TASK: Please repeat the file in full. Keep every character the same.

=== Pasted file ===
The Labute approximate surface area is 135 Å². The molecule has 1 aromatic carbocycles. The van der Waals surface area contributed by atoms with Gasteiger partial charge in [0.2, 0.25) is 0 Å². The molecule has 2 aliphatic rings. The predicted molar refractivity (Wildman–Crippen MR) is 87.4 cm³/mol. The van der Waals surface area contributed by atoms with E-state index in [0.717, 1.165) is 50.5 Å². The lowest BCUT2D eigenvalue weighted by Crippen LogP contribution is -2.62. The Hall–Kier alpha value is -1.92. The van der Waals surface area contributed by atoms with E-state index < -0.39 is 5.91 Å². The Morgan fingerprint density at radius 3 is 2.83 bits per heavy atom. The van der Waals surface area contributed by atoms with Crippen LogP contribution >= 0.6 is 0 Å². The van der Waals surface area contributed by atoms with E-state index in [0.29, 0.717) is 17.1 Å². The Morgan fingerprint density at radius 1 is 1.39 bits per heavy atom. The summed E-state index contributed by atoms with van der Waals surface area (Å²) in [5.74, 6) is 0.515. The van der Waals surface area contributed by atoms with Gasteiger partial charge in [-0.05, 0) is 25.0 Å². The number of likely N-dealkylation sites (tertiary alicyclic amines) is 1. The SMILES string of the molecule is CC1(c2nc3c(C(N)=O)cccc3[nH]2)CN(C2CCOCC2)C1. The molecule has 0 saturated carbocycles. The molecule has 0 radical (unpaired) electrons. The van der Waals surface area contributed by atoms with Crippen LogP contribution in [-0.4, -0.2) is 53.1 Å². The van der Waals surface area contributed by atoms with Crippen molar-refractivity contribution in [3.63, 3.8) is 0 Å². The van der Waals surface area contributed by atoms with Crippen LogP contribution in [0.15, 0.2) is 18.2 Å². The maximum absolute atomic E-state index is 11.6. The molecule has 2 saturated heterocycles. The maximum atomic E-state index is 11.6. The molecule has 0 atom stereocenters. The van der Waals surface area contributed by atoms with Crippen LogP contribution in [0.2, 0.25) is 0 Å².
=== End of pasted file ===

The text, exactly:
The Labute approximate surface area is 135 Å². The molecule has 1 aromatic carbocycles. The van der Waals surface area contributed by atoms with Gasteiger partial charge in [0.2, 0.25) is 0 Å². The molecule has 2 aliphatic rings. The predicted molar refractivity (Wildman–Crippen MR) is 87.4 cm³/mol. The van der Waals surface area contributed by atoms with E-state index in [0.717, 1.165) is 50.5 Å². The lowest BCUT2D eigenvalue weighted by Crippen LogP contribution is -2.62. The Hall–Kier alpha value is -1.92. The van der Waals surface area contributed by atoms with E-state index < -0.39 is 5.91 Å². The Morgan fingerprint density at radius 3 is 2.83 bits per heavy atom. The van der Waals surface area contributed by atoms with Crippen LogP contribution >= 0.6 is 0 Å². The van der Waals surface area contributed by atoms with E-state index in [0.29, 0.717) is 17.1 Å². The Morgan fingerprint density at radius 1 is 1.39 bits per heavy atom. The summed E-state index contributed by atoms with van der Waals surface area (Å²) in [5.74, 6) is 0.515. The van der Waals surface area contributed by atoms with Gasteiger partial charge in [-0.05, 0) is 25.0 Å². The number of likely N-dealkylation sites (tertiary alicyclic amines) is 1. The SMILES string of the molecule is CC1(c2nc3c(C(N)=O)cccc3[nH]2)CN(C2CCOCC2)C1. The molecule has 0 saturated carbocycles. The molecule has 0 radical (unpaired) electrons. The van der Waals surface area contributed by atoms with Crippen LogP contribution in [-0.4, -0.2) is 53.1 Å². The van der Waals surface area contributed by atoms with Crippen molar-refractivity contribution in [3.63, 3.8) is 0 Å². The van der Waals surface area contributed by atoms with Crippen LogP contribution in [0.15, 0.2) is 18.2 Å². The maximum absolute atomic E-state index is 11.6. The molecule has 2 saturated heterocycles. The maximum atomic E-state index is 11.6. The molecule has 0 atom stereocenters. The van der Waals surface area contributed by atoms with Crippen LogP contribution in [0.2, 0.25) is 0 Å².